One of the speakers at this month's seminar sponsored by the American Association for the Advancement of Science on the November election was Kathleen Frankovic, who is the director of surveys for CBS News. This unit designs and implements surveys for CBS News and the CBS News/New York Times polls. Frankovic discussed pertinent survey results as they related to several science issues.
Selections from her remarks follow. A webcast can be viewed at: http://www.aaas.org/news/press_room/election/12012004.shtml
"I think it's very hard for most Americans to evaluate their need for increased spending on science because it sort of comes in the context of many other things for which there can be increased spending. There will always be more support for spending on education in general . . . when people think about their local schools. There will always be more support for housing. There will always be more support for social security, etc. So that in that context when it comes to dealing with the voters and the public, it's a very hard sell."
"There is no survey poll question that I've seen that's been asked in the last ten years on which you can get anything more than a small minority saying that they are in favor of cloning. It doesn't matter how you ask the question, it doesn't matter how you put it, the concept of human cloning is truly anathema to lots of Americans. We don't even have any recent data on it because we haven't asked it for a while, because of the fact that it seems to be an issue on which voters have made up their minds."
STEM CELL RESEARCH:
"On the subject of stem cell research, there is still a lot of movement that's taking place. Obviously the California initiative passed, it had broad support in the state, but after all this was California, a Democratic state, and whose Republican governor came out in favor of the initiative. So there was broad-based support that crossed party lines on this. It's not necessarily the case that voters and the public nationally are on the same page as the California Republican governor. Half of the public will tell us that they approve of using stem cell research. Two-thirds of that group would like to expand the number of lines. But that's still only half of the public. There are huge chasms based on education and religious intensity. The support increases with education. Two-thirds of college graduates, as opposed to 24% of those with less than a high school education. And that is also the case when it comes to religious intensity. Not religious identification, but religious intensity. Just 23% of those for whom religion is extremely important would support use of stem cells for research, as opposed to 74% of those whom religion is not important at all. It grows as one distances oneself from religion. It is also politicized. Even in August, when we asked this question, no more than just one-third of Republicans supported stem cell research, compared to 57% of Democrats and 50% of independents."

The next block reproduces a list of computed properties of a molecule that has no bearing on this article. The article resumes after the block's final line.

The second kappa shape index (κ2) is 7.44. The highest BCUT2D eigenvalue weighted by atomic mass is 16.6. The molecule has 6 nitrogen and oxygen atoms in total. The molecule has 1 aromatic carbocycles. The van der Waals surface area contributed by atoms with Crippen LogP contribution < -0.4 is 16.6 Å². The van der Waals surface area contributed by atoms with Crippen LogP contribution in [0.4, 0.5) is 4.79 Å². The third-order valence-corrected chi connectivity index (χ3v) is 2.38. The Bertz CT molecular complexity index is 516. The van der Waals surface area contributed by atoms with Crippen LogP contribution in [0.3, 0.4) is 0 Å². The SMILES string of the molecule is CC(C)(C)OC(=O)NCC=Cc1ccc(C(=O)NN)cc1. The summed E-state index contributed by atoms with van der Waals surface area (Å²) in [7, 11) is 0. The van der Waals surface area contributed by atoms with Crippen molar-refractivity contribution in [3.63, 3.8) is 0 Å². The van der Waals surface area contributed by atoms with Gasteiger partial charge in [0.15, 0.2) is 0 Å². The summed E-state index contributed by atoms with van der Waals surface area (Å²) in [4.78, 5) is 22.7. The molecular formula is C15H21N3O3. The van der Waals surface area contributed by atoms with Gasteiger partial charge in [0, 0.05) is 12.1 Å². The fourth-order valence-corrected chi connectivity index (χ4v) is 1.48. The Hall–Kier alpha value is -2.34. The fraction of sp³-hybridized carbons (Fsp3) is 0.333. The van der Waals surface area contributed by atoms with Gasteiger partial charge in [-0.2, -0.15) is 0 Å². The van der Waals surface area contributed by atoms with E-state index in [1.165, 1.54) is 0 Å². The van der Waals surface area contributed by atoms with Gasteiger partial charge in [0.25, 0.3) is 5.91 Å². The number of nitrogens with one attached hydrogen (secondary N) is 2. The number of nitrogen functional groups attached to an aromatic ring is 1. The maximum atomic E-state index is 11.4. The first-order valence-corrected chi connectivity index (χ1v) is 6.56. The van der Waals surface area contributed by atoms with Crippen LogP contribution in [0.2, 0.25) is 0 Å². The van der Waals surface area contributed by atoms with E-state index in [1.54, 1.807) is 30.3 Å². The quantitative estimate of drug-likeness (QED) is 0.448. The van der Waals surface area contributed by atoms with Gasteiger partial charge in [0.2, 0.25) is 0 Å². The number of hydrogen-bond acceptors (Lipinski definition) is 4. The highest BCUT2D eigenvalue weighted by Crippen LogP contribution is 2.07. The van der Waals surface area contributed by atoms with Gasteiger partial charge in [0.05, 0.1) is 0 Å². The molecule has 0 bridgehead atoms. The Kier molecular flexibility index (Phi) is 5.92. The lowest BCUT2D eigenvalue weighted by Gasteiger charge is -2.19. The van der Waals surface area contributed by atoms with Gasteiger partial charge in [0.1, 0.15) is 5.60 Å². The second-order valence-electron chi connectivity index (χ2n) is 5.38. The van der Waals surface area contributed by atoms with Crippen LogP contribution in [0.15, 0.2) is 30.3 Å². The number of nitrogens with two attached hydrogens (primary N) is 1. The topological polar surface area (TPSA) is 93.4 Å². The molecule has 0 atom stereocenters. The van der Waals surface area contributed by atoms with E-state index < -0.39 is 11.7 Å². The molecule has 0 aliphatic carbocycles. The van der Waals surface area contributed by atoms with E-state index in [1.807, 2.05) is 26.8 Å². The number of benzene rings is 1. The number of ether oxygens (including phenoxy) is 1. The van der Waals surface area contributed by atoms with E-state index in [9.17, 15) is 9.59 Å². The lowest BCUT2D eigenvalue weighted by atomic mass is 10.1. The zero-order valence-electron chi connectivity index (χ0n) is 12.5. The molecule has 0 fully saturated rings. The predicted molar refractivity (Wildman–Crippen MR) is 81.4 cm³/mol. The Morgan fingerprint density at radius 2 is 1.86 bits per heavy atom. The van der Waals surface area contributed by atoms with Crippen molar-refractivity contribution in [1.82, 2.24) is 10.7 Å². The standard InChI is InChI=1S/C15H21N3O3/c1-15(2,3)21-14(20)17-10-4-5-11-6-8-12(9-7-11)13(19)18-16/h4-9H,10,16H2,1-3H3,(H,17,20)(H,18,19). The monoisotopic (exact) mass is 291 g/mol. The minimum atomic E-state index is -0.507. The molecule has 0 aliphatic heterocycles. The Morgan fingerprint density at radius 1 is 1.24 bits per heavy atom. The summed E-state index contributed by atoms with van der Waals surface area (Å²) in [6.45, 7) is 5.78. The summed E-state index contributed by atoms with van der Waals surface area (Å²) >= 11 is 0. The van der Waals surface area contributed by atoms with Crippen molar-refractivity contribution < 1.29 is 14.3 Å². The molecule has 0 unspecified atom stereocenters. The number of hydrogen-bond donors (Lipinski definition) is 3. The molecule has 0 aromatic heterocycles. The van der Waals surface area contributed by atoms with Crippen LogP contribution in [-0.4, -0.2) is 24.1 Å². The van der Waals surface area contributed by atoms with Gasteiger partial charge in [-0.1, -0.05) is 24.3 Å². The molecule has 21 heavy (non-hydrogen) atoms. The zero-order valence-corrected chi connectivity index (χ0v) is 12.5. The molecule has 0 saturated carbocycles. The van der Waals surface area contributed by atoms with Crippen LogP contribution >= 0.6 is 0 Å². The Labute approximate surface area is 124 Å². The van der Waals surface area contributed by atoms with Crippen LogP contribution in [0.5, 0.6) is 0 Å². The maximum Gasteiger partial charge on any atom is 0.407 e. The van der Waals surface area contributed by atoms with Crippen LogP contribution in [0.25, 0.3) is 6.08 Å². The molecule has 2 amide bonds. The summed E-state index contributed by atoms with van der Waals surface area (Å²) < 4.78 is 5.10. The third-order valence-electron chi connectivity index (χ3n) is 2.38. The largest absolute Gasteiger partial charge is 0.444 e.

"We just asked this two weeks ago, on one's belief when it comes to evolution versus creationism. A three-part question that's been asked off-and-on in slightly different formats by Gallup over the last couple of decades, that asked respondents whether they believed that man was created . . . as we sometimes put it, in a time frame on it in the last 10,000 years, created by God in current form. That there was a process of evolution that was guided by God, or if there was a process of evolution for which God had nothing to do with it. Those are the three themes that are sort of developed by public opinion pollsters when they ask about this. America on this question is fundamentally conservative. 55% say that God created humans in their present form. The Gallup question which adds on within the last 10,000 years, gets a slightly lower number, but it is very close to half. Just under half. This is something that both majorities of Republicans and Democrats believe, and independents, they believe, it too. This is something for which education and religion matters: 75% of weekly church-goers, versus 35% of those who never attend, say that God created man as humans as they are now. Education matters as well. But, perhaps not so much as you would think, because well over one-third of college graduates are also strict creationists. And even 32% who have post-graduate training. So this is a very intense belief among Americans."